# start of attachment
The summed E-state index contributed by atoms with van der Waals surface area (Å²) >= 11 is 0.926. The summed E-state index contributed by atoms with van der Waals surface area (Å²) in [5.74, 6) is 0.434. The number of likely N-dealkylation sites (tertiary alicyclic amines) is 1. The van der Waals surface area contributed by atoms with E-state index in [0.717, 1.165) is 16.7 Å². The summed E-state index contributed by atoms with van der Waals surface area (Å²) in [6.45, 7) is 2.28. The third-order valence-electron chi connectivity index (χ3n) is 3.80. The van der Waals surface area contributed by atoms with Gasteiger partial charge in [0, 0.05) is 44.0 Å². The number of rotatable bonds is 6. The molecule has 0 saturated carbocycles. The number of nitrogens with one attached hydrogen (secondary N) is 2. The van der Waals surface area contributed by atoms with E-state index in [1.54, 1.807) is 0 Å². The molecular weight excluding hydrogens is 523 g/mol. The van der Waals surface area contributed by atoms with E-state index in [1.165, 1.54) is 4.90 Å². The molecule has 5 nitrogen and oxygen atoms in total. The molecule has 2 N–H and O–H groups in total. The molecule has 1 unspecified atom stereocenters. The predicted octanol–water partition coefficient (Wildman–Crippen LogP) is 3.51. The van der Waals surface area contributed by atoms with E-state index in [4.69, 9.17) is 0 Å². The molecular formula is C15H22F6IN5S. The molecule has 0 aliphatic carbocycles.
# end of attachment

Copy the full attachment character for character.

The summed E-state index contributed by atoms with van der Waals surface area (Å²) >= 11 is 0.926. The summed E-state index contributed by atoms with van der Waals surface area (Å²) in [5.74, 6) is 0.434. The number of likely N-dealkylation sites (tertiary alicyclic amines) is 1. The van der Waals surface area contributed by atoms with E-state index in [0.717, 1.165) is 16.7 Å². The summed E-state index contributed by atoms with van der Waals surface area (Å²) in [6.45, 7) is 2.28. The third-order valence-electron chi connectivity index (χ3n) is 3.80. The van der Waals surface area contributed by atoms with Gasteiger partial charge in [0, 0.05) is 44.0 Å². The number of rotatable bonds is 6. The molecule has 0 saturated carbocycles. The number of nitrogens with one attached hydrogen (secondary N) is 2. The van der Waals surface area contributed by atoms with E-state index in [1.54, 1.807) is 0 Å². The molecular weight excluding hydrogens is 523 g/mol. The van der Waals surface area contributed by atoms with E-state index in [1.165, 1.54) is 4.90 Å². The molecule has 5 nitrogen and oxygen atoms in total. The molecule has 2 N–H and O–H groups in total. The molecule has 1 unspecified atom stereocenters. The predicted octanol–water partition coefficient (Wildman–Crippen LogP) is 3.51. The van der Waals surface area contributed by atoms with E-state index in [4.69, 9.17) is 0 Å². The molecular formula is C15H22F6IN5S. The molecule has 0 aliphatic carbocycles.